Detecting FODMAPs in Processed Foods

20 August, 2021 ,

When following a low-FODMAP* diet, some foods need to be avoided or should only be consumed in certain quantities. Thanks to our lists of foods to avoid and foods you can eat, or the Monash application, it is easy to identify which individual foods should be avoided, such as honey, wheat pasta, or white beans. Where things get complicated is when it comes to the FODMAP content of processed food such as granola bars, bread, breakfast cereals… In this case, it is necessary to know how to interpret the list of ingredients, but it can be complicated.

Some simple rules to follow when reading ingredient labels

  • Prioritise unprocessed foods

This advice is good for everyone, not just for those who follow a low-FODMAP diet. The more you opt for a diet that is little processed and consists of whole foods, the better your health is likely to be. Indeed, in our daily diet it is important to favor fresh foods such as fresh or frozen fruits and vegetables, eggs, meats, poultry, fish, seafood, nuts and seeds, legumes, rice, milk, plain yogurt without sugar, herbs… Additionally, this means you don’t have to read the labels!

  • Find hidden FODMAPs

When reading the list of ingredients, it is sometimes very easy to know if the selected food contains FODMAPs, but sometimes the labels can contain words that we are not used to seeing, such as: inulin, fructose, isomalt, polydextrose… To help you decode hidden FODMAPs, I invite you to read this article.

  • Pay attention to the order of the ingredients

Keep in mind that food labels list ingredients in descending order for the quantity included in the product. The first ingredient will therefore be the one present in the greatest quantity and the last ingredient will be present in negligible quantities. Therefore, if an ingredient high in FODMAPs is listed as one of the first ingredients of a food, then this food can be considered to be high in FODMAPs.

Label reading can take some time to master but once the knowledge is acquired it is very useful, and it becomes easy to notice if the selected food is high in FODMAPs or not.  In addition, once your reintroduction tests have been carried out and the problem food families are identified, it will be easier for you to select products that are adapted to your tolerances. If you have any doubts about a product that you want to introduce into your diet, I invite you to read this article.

A helpful app

You may have heard of the Spoonful app.  This allows you to scan a food and informs you if it contains one or more ingredients with FODMAPs. The app uses the same color code as the Monash app. Thus, if the food you are scanning contains at least one ingredient recognized as being high in FODMAPs, then the name of the food in question will appear in red. If it contains at least one food recognized as moderate in FODMAPs, then the name will appear in orange and, finally, if it does not contain any FODMAPs, then it will be indicated in green.

The app is a good tool to detect in the blink of an eye if the food contains FODMAPs or not. In addition, it informs you about the problematic ingredients, which helps you become accustomed to recognizing which ones should be monitored. I therefore invite you to pay attention to the information provided by the application. It also offers alternatives to scanned foods considered high or moderate in FODMAPs.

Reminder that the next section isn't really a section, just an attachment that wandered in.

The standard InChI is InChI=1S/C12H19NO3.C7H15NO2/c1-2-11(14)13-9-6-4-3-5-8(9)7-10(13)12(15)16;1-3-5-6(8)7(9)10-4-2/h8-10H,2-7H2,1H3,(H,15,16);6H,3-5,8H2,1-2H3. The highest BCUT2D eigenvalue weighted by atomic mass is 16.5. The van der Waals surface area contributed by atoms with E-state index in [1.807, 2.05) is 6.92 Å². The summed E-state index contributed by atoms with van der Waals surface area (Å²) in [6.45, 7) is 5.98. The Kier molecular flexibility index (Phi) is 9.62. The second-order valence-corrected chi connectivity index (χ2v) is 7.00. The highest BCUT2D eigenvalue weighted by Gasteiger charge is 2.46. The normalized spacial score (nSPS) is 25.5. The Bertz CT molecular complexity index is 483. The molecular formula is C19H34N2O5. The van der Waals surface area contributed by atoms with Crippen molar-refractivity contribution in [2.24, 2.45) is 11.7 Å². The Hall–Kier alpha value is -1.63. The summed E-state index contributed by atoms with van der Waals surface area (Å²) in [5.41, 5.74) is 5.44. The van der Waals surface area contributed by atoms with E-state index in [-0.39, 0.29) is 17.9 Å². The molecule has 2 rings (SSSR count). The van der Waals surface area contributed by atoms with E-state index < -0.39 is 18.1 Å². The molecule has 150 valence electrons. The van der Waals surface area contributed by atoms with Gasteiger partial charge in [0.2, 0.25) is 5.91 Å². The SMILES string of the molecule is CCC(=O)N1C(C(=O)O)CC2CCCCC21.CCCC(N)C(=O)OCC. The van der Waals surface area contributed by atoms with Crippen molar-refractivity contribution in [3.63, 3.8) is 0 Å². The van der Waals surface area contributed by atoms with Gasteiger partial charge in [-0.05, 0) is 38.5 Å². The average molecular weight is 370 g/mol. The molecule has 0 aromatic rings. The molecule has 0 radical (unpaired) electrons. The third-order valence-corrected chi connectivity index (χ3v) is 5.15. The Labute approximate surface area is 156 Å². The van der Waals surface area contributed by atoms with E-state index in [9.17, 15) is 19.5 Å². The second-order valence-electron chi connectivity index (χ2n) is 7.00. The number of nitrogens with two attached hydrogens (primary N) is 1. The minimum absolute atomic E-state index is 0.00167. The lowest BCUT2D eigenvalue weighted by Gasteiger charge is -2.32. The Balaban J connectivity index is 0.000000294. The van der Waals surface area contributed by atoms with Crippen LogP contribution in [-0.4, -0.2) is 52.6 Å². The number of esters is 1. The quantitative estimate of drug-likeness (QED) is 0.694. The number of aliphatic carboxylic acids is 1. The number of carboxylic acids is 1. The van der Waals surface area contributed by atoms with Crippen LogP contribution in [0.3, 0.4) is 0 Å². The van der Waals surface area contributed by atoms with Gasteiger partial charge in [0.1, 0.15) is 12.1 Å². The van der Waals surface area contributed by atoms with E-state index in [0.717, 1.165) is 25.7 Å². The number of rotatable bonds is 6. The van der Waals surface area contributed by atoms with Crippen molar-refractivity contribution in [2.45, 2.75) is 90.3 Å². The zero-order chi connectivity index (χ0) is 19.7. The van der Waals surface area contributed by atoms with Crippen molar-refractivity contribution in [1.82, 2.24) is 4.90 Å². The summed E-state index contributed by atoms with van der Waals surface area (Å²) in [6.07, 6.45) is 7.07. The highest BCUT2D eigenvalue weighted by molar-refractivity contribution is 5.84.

However, as nothing is perfect, the application only informs you of the presence of ingredients that are recognized to be moderate or high in FODMAPs. It does not give you the exact amount of food you can consume based on its FODMAP content. In effect, if a food appears in orange, the application cannot say whether a serving of this food has a low, moderate, or high content in FODMAPs, we only know that the food contains an ingredient considered to have a moderate FODMAP content.

In addition, the application does not take into account the nutritional value of the scanned food. Moreover, if there is a label to scan that has a long list of ingredients, there is a good chance that it is an ultra-processed food and that it is not a good choice from a nutritional point of view.

Finally, the app only works for the USA, Canada, the UK, Australia, and New Zealand, and not all foods are listed. It is therefore important to get used to detecting FODMAPs for yourself.

If you want to adopt a low-FODMAP diet and want to be supported along the way, our dietitians are available to help you. We also offer delicious low-FODMAP meal plans and recipes.

*FODMAPs are fermentable carbohydrates that are partly responsible for causing symptoms in people with irritable bowel syndrome (IBS). For more info, read this article.

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Author

Jennifer Morzier

Jennifer Morzier

Jennifer is a Registered Dietitian graduated from the University of Montreal in December 2018 and is a member of the Ordre professionnel des diététistes du Québec (OPDQ). She believes that the quality of our food choices has a direct impact on our health and energy level. Her goal? To help people improve the quality of what they put in their plates, for their better well-being and greater pleasure.

Jennifer Morzier

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